A lecture course for the medical club has been financed, doctors of international reputation being secured to address and hold clinics for the Framingham physicians. (Cost, $600.)

9. Influensa During the epidemic, nurses and equipment were provided for the hospitals, a consultation service for the physicians, an examination service for returning factory employes, educational material for the factories and the press, etc. Federal, state, and local authorities were conferred with regarding the control of the epidemic, vaccines and sera secured, etc.

10. X-ray Equipment A model x-ray equipment, available to all physicians has been added to one of the hospitals, for use in tuberculosis and other di

(Cost, $500.)

11. The Health of the Infant An iníant welfare nurse was provided for over a year, financial aid given in Baby Week expert assistance secured from the Federal Government, etc. (Cost, $2,000.)

12. A Summer Camp About 400 pre-school age children have been provided with summer camp facilities covering a period of two years, diseases and defects discovered being followed up for correction and treatment. (Cost, $4,500.)

13. The Health of the School Child Equipment for a school dental clinic was provided through a fund secured by the Health Station from private sources, the cost of equipment and dental nurse's salary guaranteed for prophylactic dental work, the equipment and supplies provided for school lunches in one school building, financial aid given for the Community House in the Italian section, Health Crusader clubs formed among the school children, etc. (Cost, $2,700.)

14. The Health of the Factory Worker Factory health conditions have been effected by the provision of medical examinations for the industrial age group, of expert medical consultation service for the factory clinic work, by the distribution of free educational literature, etc.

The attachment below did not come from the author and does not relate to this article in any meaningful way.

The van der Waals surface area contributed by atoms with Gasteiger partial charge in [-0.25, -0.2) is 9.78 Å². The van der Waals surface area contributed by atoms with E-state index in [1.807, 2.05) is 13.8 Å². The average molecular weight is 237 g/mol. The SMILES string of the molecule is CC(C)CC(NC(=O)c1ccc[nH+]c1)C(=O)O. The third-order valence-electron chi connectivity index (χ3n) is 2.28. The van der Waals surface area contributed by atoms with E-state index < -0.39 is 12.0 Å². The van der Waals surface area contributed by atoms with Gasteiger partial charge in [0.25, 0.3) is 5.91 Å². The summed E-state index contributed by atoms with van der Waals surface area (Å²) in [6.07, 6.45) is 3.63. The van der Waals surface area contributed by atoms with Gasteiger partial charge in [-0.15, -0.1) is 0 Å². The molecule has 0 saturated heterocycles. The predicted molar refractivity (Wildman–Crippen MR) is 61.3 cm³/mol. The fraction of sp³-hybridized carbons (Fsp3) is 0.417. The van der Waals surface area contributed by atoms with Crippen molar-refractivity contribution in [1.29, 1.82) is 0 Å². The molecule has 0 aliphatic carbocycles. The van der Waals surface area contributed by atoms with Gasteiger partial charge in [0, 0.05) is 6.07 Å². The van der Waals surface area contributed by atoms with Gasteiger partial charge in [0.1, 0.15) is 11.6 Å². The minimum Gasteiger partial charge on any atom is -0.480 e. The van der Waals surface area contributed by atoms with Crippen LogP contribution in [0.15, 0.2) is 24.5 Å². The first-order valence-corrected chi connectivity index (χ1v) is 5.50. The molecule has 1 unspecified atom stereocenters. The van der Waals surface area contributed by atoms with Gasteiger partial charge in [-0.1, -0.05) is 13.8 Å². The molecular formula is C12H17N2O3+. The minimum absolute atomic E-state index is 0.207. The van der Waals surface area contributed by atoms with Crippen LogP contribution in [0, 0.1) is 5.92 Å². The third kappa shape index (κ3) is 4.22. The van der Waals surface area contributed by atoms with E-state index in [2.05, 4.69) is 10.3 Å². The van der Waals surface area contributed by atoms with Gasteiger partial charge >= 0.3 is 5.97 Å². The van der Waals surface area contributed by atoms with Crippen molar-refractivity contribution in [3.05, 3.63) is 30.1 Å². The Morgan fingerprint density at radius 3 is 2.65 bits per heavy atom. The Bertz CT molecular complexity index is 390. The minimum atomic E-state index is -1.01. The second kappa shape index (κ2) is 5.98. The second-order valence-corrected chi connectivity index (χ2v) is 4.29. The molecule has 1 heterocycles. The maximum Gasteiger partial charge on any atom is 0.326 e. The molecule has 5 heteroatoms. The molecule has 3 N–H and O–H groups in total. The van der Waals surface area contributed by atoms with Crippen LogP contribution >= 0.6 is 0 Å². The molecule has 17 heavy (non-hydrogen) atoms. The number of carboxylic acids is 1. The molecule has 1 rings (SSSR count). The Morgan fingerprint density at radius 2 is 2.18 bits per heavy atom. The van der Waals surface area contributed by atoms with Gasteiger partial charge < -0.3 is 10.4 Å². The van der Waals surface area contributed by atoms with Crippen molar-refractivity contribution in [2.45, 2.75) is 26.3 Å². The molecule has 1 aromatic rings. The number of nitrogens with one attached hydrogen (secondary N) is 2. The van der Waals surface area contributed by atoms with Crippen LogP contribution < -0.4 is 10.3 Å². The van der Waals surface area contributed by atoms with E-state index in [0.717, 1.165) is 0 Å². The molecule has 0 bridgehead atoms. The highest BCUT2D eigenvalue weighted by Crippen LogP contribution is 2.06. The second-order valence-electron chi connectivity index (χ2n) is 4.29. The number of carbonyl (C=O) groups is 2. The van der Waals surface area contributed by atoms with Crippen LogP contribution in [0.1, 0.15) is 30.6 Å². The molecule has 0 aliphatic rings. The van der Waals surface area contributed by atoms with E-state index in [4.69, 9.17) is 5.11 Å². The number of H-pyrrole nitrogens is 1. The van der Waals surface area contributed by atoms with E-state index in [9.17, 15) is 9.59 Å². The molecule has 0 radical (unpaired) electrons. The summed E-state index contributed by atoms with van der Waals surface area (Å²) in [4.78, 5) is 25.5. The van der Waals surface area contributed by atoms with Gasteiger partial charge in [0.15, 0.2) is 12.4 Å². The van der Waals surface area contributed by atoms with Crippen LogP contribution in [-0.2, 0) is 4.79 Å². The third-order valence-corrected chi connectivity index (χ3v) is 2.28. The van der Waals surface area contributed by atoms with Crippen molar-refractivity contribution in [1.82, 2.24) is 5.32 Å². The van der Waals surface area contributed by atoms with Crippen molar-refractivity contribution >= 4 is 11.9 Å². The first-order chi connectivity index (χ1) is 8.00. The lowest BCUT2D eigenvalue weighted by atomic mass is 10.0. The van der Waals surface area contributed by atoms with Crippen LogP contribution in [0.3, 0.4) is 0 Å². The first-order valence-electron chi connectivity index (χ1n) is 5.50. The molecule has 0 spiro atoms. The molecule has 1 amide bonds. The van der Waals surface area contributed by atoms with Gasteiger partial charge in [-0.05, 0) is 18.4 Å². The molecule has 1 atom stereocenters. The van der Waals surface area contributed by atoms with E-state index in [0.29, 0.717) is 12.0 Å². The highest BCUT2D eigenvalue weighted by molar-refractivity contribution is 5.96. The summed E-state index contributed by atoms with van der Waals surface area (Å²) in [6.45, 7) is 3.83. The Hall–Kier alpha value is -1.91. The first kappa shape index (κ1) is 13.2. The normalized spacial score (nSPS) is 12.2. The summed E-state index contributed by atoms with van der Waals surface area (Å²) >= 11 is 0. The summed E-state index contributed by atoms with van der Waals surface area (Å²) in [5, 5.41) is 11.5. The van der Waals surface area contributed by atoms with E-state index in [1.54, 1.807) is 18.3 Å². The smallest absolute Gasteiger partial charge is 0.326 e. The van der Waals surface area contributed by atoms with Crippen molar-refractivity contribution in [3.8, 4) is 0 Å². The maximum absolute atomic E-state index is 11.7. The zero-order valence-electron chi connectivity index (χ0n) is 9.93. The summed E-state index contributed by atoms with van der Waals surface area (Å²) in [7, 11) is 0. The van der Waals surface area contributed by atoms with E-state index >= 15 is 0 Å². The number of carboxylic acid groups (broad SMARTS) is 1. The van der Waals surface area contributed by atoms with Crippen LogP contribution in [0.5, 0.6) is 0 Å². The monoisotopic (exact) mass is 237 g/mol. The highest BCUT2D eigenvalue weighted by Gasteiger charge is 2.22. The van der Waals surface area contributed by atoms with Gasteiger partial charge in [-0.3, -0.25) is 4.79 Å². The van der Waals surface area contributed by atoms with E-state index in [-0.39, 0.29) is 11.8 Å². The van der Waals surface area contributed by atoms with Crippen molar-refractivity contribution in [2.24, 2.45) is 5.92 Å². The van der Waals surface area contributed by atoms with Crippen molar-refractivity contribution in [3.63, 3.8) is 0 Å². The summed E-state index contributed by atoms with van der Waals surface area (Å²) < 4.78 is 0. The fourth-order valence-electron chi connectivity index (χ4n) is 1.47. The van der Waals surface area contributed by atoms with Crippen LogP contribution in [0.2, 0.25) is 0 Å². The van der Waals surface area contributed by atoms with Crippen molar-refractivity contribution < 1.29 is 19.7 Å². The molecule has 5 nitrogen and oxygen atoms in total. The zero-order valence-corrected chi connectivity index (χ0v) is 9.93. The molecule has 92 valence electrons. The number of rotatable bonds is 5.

15. Domestic Science Il’ork Popular domestic science and food economy classes have been financed in cooperation with the Framingham Normal School staff. (Cost, $150.)

16. Local Milk Conditions These have been carefully studied, with the cooperation of the Federal Government officials, and plans developed for the improvement of economic and sanitary aspects of milk handling in Framingham.

17. A Study of Icalth Dangers A careful analysis of healtl. dangers in

Framingham has been undertaken with the cooperation of national experts, in the school, factory, and general sanitary conditions, resulting in recommendations for improvement.

18. Patriotic Endeavors Assistance has been given numerous patriotic activities, such as the Red Cross, the Liberty Loan Campaigns, the War Savings Stamps Campaign, the United War Work Campaign, etc., by means of educational displays, literature, newspaper articles, field canvassing, preparation of maps and selection of district committees, etc.

19. Health Education An extensive health educational campaign has been carried on through the use of leaflets, special bulletins, exhibits, health letters in the press, dissemination of propaganda with the cooperation of neighborhood committees, etc.

20. Civic Activities Financial and other aid has been given various civic and social activities wherever their programs touched matters of health. (Cost, $1,700.)

21. Summary of Cost What has been the cost of these health efforts to the Demonstration? How much has the Demonstration directly devoted to the welfare of Framingham? The following figures approximately recapitulate the expenditures for the indicated activities. These do not, of course, include the cost of office maintenance, rent, the salary of executives, the expense of publications, the preparation of exhibits, the employment of experts for service and investigative work, etc.

Further, many of these expenses are for initial equipment or for experimental and investigative work. It was necessary to make these expenditures to find out the facts; that does not mean that to have the work continued it would cost the permanent health organization more than a small fraction of this total for routine activities. The town has already aided generously in the work and is now spending approximately 80 cents per capita for health. This expenditure covers all kinds of health work, including tuberculosis. Consequently, it is possible for Framingham to show other communities that an adequate health program can be carried out at moderate expense to the community. Medical Examinations

. $12.000.00 Expert Medical Consultation Service. 6,000 00 Children's Health Camp..

4,500.00 Special Search for Tuberculosis Cases 3,850.00 School Health Work (including private contribution)

2,700.00 Infant Welfare Work.

2,000.00 Civic Health Activities.

1,700,00 Publicity for Framingham in outside communities and states....

1,000.00 Medical Club Expenses.

600.00 X-ray Equipment

500.00 Domestic Science Instruction.

150.00